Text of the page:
Festina lente or σπεῦδε βραδέως (speûde bradéōs) is a classical adage and oxymoron meaning "make haste slowly" (usually rendered in English as "more haste, less speed"). It has been adopted as a motto numerous times, particularly by the emperors Augustus and Titus, the Medicis and the Onslows.
The original form of the saying, σπεῦδε βραδέως, is Classical Greek, of which festina lente is the Latin translation. The words σπεῦδε and festina are second-person-singular imperatives, meaning "make haste", while βραδέως and lente are adverbs, meaning "slowly".
Nihil autem minus perfecto duci quam festinationem temeritatemque convenire arbitrabatur. Crebro itaque illa iactabat: σπεῦδε βραδέως; ἀσφαλὴς γάρ ἐστ᾽ ἀμείνων ἢ θρασὺς στρατηλάτης; et: "sat celeriter fieri quidquid fiat satis bene."
(He thought nothing less becoming in a well-trained leader than haste and rashness, and, accordingly, favourite sayings of his were: "More haste, less speed"; "Better a safe commander than a bold"; and "What is done quickly enough is done well enough.")
Certain gold coins minted for Augustus bore images of a crab and a butterfly to attempt an emblem for the adage. Other such visualizations include a hare in a snail shell; a chameleon with a fish; a diamond ring entwined with foliage; and perhaps most recognizably, a dolphin entwined around an anchor. Cosimo I de' Medici, Grand Duke of Tuscany took festina lente as his motto and illustrated it with a sail-backed tortoise.
The Renaissance printer Aldus Manutius adopted the symbol of the dolphin and anchor as his printer's mark. Erasmus (whose books were published by Manutius) featured the phrase in his Adagia and used it to compliment his printer: "Aldus, making haste slowly, has acquired as much gold as he has reputation, and richly deserves both." Manutius showed Erasmus a Roman silver coin, given to him by Cardinal Bembo, which bore the dolphin-and-anchor symbol on the reverse side.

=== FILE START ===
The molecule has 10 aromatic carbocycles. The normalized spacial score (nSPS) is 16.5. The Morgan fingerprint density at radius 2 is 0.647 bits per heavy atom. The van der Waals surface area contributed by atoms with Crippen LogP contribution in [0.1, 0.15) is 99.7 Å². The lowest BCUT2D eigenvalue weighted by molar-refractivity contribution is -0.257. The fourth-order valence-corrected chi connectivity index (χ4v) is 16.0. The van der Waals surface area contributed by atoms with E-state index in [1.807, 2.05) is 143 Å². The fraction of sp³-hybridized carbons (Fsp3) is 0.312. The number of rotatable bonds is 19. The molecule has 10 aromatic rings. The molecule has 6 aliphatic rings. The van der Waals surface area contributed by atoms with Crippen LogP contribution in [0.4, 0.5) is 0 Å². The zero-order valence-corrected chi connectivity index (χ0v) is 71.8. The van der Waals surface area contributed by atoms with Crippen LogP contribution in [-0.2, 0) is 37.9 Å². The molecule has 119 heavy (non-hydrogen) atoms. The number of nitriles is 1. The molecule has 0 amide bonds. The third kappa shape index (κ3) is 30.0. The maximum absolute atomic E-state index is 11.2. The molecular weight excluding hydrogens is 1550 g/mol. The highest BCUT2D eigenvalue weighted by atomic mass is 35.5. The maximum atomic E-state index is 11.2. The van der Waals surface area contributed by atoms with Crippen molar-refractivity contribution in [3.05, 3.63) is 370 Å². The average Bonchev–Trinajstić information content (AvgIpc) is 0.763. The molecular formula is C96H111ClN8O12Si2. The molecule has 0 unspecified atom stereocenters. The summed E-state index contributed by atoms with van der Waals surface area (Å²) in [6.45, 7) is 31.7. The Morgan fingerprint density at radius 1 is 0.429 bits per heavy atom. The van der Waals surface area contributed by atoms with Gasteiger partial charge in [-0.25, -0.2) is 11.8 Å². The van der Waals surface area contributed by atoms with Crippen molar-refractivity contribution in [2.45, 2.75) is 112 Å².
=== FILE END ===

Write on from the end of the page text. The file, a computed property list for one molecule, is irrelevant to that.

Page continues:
The constructive intent of the phrase is that activities should be performed with a proper balance of urgency and diligence. If tasks are overly rushed, mistakes are made and good long-term results are not achieved. Work is best done in a state of flow in which one is fully engaged by the task and there is no sense of time passing. One extrapolation is "Slow is smooth, smooth is fast."
In physics, the name "Festina Lente Limit" has been applied to the Strong Confinement Limit, which is a mode of an atom laser in which the frequency of emission of the Bose–Einstein condensate is less than the confinement frequency of the trap.
Laßt uns auch diesmal doch nur die Mittelstraße betreten! Eile mit Weile! das war selbst Kaiser Augustus' Devise.
(Let us this time take the middle course. Make haste slowly: that was Emperor Augustus' motto.)
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- Anonymous, How do you interpert [sic] the quote Slow is smooth Smooth is fast?
- Filip Floegel (2003), Optical Loading of a Bose–Einstein Condensate, retrieved 2010-09-16
- Scottish notes and queries, D. Wyllie and son, 1895, p. 104